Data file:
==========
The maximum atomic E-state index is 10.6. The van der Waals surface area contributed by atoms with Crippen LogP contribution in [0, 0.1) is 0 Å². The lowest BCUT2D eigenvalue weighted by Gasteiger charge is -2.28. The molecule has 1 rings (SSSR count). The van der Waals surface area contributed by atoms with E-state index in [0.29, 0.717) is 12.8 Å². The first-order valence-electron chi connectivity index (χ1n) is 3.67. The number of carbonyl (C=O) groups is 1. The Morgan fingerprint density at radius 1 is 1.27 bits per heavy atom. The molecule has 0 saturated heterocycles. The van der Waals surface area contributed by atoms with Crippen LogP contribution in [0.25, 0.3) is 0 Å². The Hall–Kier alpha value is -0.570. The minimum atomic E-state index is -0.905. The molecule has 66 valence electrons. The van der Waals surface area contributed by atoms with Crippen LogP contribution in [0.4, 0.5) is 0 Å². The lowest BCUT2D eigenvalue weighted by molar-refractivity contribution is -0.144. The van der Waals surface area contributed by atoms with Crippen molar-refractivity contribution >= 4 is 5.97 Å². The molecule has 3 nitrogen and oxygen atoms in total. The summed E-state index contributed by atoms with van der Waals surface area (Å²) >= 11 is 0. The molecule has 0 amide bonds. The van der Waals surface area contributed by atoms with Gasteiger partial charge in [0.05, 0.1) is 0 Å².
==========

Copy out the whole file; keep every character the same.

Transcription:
The maximum atomic E-state index is 10.6. The van der Waals surface area contributed by atoms with Crippen LogP contribution in [0, 0.1) is 0 Å². The lowest BCUT2D eigenvalue weighted by Gasteiger charge is -2.28. The molecule has 1 rings (SSSR count). The van der Waals surface area contributed by atoms with E-state index in [0.29, 0.717) is 12.8 Å². The first-order valence-electron chi connectivity index (χ1n) is 3.67. The number of carbonyl (C=O) groups is 1. The Morgan fingerprint density at radius 1 is 1.27 bits per heavy atom. The molecule has 0 saturated heterocycles. The van der Waals surface area contributed by atoms with Crippen LogP contribution in [0.25, 0.3) is 0 Å². The Hall–Kier alpha value is -0.570. The minimum atomic E-state index is -0.905. The molecule has 66 valence electrons. The van der Waals surface area contributed by atoms with Crippen LogP contribution in [0.4, 0.5) is 0 Å². The lowest BCUT2D eigenvalue weighted by molar-refractivity contribution is -0.144. The van der Waals surface area contributed by atoms with Crippen molar-refractivity contribution >= 4 is 5.97 Å². The molecule has 3 nitrogen and oxygen atoms in total. The summed E-state index contributed by atoms with van der Waals surface area (Å²) >= 11 is 0. The molecule has 0 amide bonds. The van der Waals surface area contributed by atoms with Gasteiger partial charge in [0.05, 0.1) is 0 Å².